5. Wait for roots to develop, which may take several weeks to several months. Change the water every two weeks to prevent rot and promote healthy root growth.
  6. Once the cutting has developed roots, transplant it into well-draining potting soil mix.
vintage furniture and home decor found at the thrift store nearby for the foyer with loloi area rug, snake plant in vintage farmhouse

Don’t they sound super easy to grow and propagate? I started with one plant several years ago and now have many. I’ve propagated them from leaves that fell over and snipped off. And I’ve propagated my snake plants by dividing them too.

It was one of the easiest plants to acclimate in our new home after we moved and never skips a beat.

When my Vermont sansevieria doesn’t get enough water, the foliage puckers a little and doesn’t feel as tough to the touch. While that sounds bad, the plant is very resilient and bounces back after a good watering. That’s a sign the plant isn’t getting enough water (which sometimes happens if we don’t get up there for a while).

When caring for a snake plant, lean towards neglect as opposed to watering it all the time. The plant will let you know if you aren’t caring for it enough. But if you overwater it and maintain soggy soil, the plant will eventually die.

sunroom with white accent chair and snake plant, pilea plant and boston fern

Favorite Snake Plant Varieties

There are lots of different types of snake plants to grow! Here are a few you should check out!

Classic Snake Plant Varieties

  • Mother-in-Law’s Tongue (Sansevieria trifasciata): The OG snake plant, instantly recognizable with its tall, sword-like leaves adorned with horizontal stripes. This low-maintenance warrior thrives on neglect, making it perfect for forgetful plant enthusiasts.
  • Golden-Striped Sentinel (Sansevieria trifasciata ‘Laurentii’): A glamorous twist on the classic, sporting bright yellow margins that bring a touch of sunshine to any space.

Compact Snake Plant Varieties

  • Bird’s Nest Sansevieria (Sansevieria trifasciata ‘Hahnii’): This pint-sized charmer grows in clusters of rosettes, resembling a nest of plump green chicks. Ideal for adding texture and interest to smaller spaces.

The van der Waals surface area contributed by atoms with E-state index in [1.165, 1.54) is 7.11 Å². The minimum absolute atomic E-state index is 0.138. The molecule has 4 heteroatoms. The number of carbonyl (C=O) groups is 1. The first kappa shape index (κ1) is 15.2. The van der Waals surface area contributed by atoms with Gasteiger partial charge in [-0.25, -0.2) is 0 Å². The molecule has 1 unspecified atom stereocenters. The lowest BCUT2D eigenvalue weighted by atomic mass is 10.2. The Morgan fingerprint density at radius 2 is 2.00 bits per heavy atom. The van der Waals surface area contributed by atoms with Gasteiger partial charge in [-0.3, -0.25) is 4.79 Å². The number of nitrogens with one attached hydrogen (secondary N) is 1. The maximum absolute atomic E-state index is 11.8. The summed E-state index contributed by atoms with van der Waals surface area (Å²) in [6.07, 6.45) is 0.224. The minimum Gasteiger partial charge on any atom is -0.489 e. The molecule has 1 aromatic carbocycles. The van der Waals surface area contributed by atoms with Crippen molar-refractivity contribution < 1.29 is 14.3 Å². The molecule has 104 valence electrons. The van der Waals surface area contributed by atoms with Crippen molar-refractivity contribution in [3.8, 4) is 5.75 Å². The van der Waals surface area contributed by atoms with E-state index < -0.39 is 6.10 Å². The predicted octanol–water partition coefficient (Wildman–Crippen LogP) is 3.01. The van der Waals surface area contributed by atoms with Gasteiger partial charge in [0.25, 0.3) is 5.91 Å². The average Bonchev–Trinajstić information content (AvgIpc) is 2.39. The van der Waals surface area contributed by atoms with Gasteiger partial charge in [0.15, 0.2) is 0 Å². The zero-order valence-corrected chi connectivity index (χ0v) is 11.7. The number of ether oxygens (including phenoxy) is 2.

• Cylindrical Cousins (Sansevieria cylindrica): Think spiky skyscrapers! These compact varieties boast thin, almost pencil-like leaves that reach towards the ceiling, adding a touch of architectural intrigue.

Quirky Varieties of Snake Plants

  • Whale Fin Wonder (Sansevieria masoniana): Prepare to be awestruck by the undulating leaves of this aquatic-inspired wonder. Its broad, wavy foliage, resembling a majestic whale fin, makes a statement in any room.
  • Silvery Sensation (Sansevieria kirkii ‘Silver Blue’): This cool cat flaunts shimmering, silvery-blue leaves that add a touch of icy elegance to your indoor jungle.

This is just a glimpse into the diverse world of Sansevieria. With so many varieties to choose from, finding the perfect snake plant to complement your personality and space is an adventure in itself.

More About Snake Plants

Do you grow snake plants? What is your favorite variety? I would love to know more in the comments below.

Stacy Ling

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More Houseplant Care Tips and Tricks

snake plants (sanseveirea

Thank you so much for following along.

Enjoy a beautiful day! xo

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  1. I appreciate your helpful plant advice! I have two snake plants and really like them, and now that I know the benefits, I’m inspired to get more! I like the drama they add and the fact that they grow upright so I don’t have to deal with trailing vines that need trimming or that my cat could get into. Thanks so much for sharing!

  2. Hi Stacy,
    Thank you for your article on snake plants. I have several. I was unaware that they bloom until I found flower stalks on two of mine.
    Take care, Margie in CA

    1. Thank you Cindy! I really appreciate that. How are you? I’m so sorry the start to the year has been less than stellar. xo

    1. Hi Darlene! Do you mean while they are in the pot or the plant itself? Sometimes the foliage flops over, but I use taller thinner glazed pots to accommodate the plant.